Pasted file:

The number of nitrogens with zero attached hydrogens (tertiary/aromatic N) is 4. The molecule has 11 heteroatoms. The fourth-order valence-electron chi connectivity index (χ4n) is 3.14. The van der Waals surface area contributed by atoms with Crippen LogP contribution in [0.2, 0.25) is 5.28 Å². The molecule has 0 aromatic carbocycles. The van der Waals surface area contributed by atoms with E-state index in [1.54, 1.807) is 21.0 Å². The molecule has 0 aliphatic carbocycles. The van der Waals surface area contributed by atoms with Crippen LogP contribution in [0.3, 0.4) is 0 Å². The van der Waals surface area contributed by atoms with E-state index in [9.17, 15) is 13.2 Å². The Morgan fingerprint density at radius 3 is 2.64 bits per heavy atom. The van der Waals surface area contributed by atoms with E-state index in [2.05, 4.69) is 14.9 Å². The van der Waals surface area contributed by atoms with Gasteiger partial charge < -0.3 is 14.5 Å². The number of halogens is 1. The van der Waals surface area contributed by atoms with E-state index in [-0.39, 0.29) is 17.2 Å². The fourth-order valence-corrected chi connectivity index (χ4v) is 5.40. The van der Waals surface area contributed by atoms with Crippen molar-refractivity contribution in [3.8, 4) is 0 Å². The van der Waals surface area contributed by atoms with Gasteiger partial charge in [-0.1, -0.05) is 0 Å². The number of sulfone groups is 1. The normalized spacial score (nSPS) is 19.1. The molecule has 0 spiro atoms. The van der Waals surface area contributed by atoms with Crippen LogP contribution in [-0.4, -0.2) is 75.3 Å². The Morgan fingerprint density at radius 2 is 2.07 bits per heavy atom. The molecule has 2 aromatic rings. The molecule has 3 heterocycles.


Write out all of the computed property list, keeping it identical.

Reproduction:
The number of nitrogens with zero attached hydrogens (tertiary/aromatic N) is 4. The molecule has 11 heteroatoms. The fourth-order valence-electron chi connectivity index (χ4n) is 3.14. The van der Waals surface area contributed by atoms with Crippen LogP contribution in [0.2, 0.25) is 5.28 Å². The molecule has 0 aromatic carbocycles. The van der Waals surface area contributed by atoms with E-state index in [1.54, 1.807) is 21.0 Å². The molecule has 0 aliphatic carbocycles. The van der Waals surface area contributed by atoms with Crippen LogP contribution in [0.3, 0.4) is 0 Å². The van der Waals surface area contributed by atoms with E-state index in [9.17, 15) is 13.2 Å². The Morgan fingerprint density at radius 3 is 2.64 bits per heavy atom. The van der Waals surface area contributed by atoms with E-state index in [2.05, 4.69) is 14.9 Å². The van der Waals surface area contributed by atoms with Gasteiger partial charge < -0.3 is 14.5 Å². The number of halogens is 1. The van der Waals surface area contributed by atoms with E-state index in [-0.39, 0.29) is 17.2 Å². The fourth-order valence-corrected chi connectivity index (χ4v) is 5.40. The van der Waals surface area contributed by atoms with Crippen molar-refractivity contribution in [3.8, 4) is 0 Å². The van der Waals surface area contributed by atoms with Gasteiger partial charge in [-0.1, -0.05) is 0 Å². The number of sulfone groups is 1. The normalized spacial score (nSPS) is 19.1. The molecule has 0 spiro atoms. The van der Waals surface area contributed by atoms with Crippen LogP contribution in [-0.4, -0.2) is 75.3 Å². The Morgan fingerprint density at radius 2 is 2.07 bits per heavy atom. The molecule has 2 aromatic rings. The molecule has 3 heterocycles.